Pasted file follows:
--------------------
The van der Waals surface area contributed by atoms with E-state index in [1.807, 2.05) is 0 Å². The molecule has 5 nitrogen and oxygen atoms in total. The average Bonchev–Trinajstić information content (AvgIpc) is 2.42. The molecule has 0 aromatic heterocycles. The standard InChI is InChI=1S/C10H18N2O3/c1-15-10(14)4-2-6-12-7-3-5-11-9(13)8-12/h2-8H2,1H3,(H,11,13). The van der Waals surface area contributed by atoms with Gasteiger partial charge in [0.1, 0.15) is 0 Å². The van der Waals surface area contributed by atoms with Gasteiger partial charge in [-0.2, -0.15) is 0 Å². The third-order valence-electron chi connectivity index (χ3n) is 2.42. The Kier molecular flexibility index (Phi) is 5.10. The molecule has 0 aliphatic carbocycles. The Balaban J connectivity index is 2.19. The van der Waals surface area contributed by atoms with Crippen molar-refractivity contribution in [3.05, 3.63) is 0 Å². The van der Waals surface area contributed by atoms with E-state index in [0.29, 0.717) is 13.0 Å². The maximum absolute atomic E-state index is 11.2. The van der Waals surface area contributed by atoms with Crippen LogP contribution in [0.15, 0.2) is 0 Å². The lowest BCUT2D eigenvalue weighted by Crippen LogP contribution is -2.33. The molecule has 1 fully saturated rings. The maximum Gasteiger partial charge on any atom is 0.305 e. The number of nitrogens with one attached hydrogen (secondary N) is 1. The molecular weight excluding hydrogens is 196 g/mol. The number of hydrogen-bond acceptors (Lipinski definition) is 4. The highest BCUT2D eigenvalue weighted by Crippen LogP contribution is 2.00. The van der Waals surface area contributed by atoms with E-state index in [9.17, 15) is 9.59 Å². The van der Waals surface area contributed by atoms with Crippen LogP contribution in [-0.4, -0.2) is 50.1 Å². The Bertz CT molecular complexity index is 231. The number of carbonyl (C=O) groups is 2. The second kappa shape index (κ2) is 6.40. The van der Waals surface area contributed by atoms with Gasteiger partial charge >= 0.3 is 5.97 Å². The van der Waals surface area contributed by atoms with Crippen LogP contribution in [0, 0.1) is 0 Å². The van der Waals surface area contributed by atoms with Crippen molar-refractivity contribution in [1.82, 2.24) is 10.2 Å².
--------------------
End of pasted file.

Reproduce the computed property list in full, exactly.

The van der Waals surface area contributed by atoms with E-state index in [1.807, 2.05) is 0 Å². The molecule has 5 nitrogen and oxygen atoms in total. The average Bonchev–Trinajstić information content (AvgIpc) is 2.42. The molecule has 0 aromatic heterocycles. The standard InChI is InChI=1S/C10H18N2O3/c1-15-10(14)4-2-6-12-7-3-5-11-9(13)8-12/h2-8H2,1H3,(H,11,13). The van der Waals surface area contributed by atoms with Gasteiger partial charge in [0.1, 0.15) is 0 Å². The van der Waals surface area contributed by atoms with Gasteiger partial charge in [-0.2, -0.15) is 0 Å². The third-order valence-electron chi connectivity index (χ3n) is 2.42. The Kier molecular flexibility index (Phi) is 5.10. The molecule has 0 aliphatic carbocycles. The Balaban J connectivity index is 2.19. The van der Waals surface area contributed by atoms with Crippen molar-refractivity contribution in [3.05, 3.63) is 0 Å². The van der Waals surface area contributed by atoms with E-state index in [0.29, 0.717) is 13.0 Å². The maximum absolute atomic E-state index is 11.2. The van der Waals surface area contributed by atoms with Crippen LogP contribution in [0.15, 0.2) is 0 Å². The lowest BCUT2D eigenvalue weighted by Crippen LogP contribution is -2.33. The molecule has 1 fully saturated rings. The maximum Gasteiger partial charge on any atom is 0.305 e. The number of nitrogens with one attached hydrogen (secondary N) is 1. The molecular weight excluding hydrogens is 196 g/mol. The number of hydrogen-bond acceptors (Lipinski definition) is 4. The highest BCUT2D eigenvalue weighted by Crippen LogP contribution is 2.00. The van der Waals surface area contributed by atoms with E-state index in [9.17, 15) is 9.59 Å². The van der Waals surface area contributed by atoms with Crippen LogP contribution in [-0.4, -0.2) is 50.1 Å². The Bertz CT molecular complexity index is 231. The number of carbonyl (C=O) groups is 2. The second kappa shape index (κ2) is 6.40. The van der Waals surface area contributed by atoms with Gasteiger partial charge >= 0.3 is 5.97 Å². The van der Waals surface area contributed by atoms with Crippen LogP contribution in [0, 0.1) is 0 Å². The van der Waals surface area contributed by atoms with Crippen molar-refractivity contribution in [1.82, 2.24) is 10.2 Å².